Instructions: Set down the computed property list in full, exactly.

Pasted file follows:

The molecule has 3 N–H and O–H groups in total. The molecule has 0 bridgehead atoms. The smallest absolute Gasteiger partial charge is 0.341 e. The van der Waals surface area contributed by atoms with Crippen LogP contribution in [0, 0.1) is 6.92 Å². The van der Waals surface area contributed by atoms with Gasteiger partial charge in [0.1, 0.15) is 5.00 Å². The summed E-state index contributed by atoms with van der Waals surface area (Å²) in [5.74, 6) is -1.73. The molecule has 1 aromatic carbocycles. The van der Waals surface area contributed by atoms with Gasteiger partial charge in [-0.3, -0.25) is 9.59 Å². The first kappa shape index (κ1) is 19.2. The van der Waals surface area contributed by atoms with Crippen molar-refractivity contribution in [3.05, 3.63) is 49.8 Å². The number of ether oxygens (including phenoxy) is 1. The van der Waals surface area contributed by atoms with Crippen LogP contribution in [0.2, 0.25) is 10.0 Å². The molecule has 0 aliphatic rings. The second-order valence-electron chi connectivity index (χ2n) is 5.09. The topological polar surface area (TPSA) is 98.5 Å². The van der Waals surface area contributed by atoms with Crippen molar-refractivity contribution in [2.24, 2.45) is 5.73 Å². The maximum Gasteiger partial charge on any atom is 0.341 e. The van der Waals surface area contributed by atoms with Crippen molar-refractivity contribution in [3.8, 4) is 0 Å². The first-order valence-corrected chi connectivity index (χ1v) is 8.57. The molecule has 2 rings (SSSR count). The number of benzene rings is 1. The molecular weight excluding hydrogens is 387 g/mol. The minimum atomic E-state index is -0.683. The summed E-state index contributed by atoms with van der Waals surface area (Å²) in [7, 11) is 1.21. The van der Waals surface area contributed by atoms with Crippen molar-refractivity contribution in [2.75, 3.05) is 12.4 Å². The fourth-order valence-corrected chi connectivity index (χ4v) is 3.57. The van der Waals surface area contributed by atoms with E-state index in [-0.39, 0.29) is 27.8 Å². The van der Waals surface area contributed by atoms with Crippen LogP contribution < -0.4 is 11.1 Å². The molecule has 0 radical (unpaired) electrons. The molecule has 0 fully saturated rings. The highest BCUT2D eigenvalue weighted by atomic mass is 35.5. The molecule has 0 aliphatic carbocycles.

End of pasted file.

The molecule has 3 N–H and O–H groups in total. The molecule has 0 bridgehead atoms. The smallest absolute Gasteiger partial charge is 0.341 e. The van der Waals surface area contributed by atoms with Crippen LogP contribution in [0, 0.1) is 6.92 Å². The van der Waals surface area contributed by atoms with Gasteiger partial charge in [0.1, 0.15) is 5.00 Å². The summed E-state index contributed by atoms with van der Waals surface area (Å²) in [5.74, 6) is -1.73. The molecule has 1 aromatic carbocycles. The van der Waals surface area contributed by atoms with Gasteiger partial charge in [-0.3, -0.25) is 9.59 Å². The first kappa shape index (κ1) is 19.2. The van der Waals surface area contributed by atoms with Crippen molar-refractivity contribution in [3.05, 3.63) is 49.8 Å². The number of ether oxygens (including phenoxy) is 1. The van der Waals surface area contributed by atoms with Crippen LogP contribution in [0.2, 0.25) is 10.0 Å². The molecule has 0 aliphatic rings. The second-order valence-electron chi connectivity index (χ2n) is 5.09. The topological polar surface area (TPSA) is 98.5 Å². The van der Waals surface area contributed by atoms with Crippen molar-refractivity contribution in [2.24, 2.45) is 5.73 Å². The maximum Gasteiger partial charge on any atom is 0.341 e. The van der Waals surface area contributed by atoms with Crippen molar-refractivity contribution in [3.8, 4) is 0 Å². The first-order valence-corrected chi connectivity index (χ1v) is 8.57. The molecule has 2 rings (SSSR count). The number of benzene rings is 1. The molecular weight excluding hydrogens is 387 g/mol. The minimum atomic E-state index is -0.683. The summed E-state index contributed by atoms with van der Waals surface area (Å²) in [7, 11) is 1.21. The van der Waals surface area contributed by atoms with Crippen molar-refractivity contribution in [2.75, 3.05) is 12.4 Å². The fourth-order valence-corrected chi connectivity index (χ4v) is 3.57. The van der Waals surface area contributed by atoms with E-state index in [-0.39, 0.29) is 27.8 Å². The van der Waals surface area contributed by atoms with Crippen LogP contribution < -0.4 is 11.1 Å². The molecule has 0 radical (unpaired) electrons. The molecule has 0 fully saturated rings. The highest BCUT2D eigenvalue weighted by atomic mass is 35.5. The molecule has 0 aliphatic carbocycles.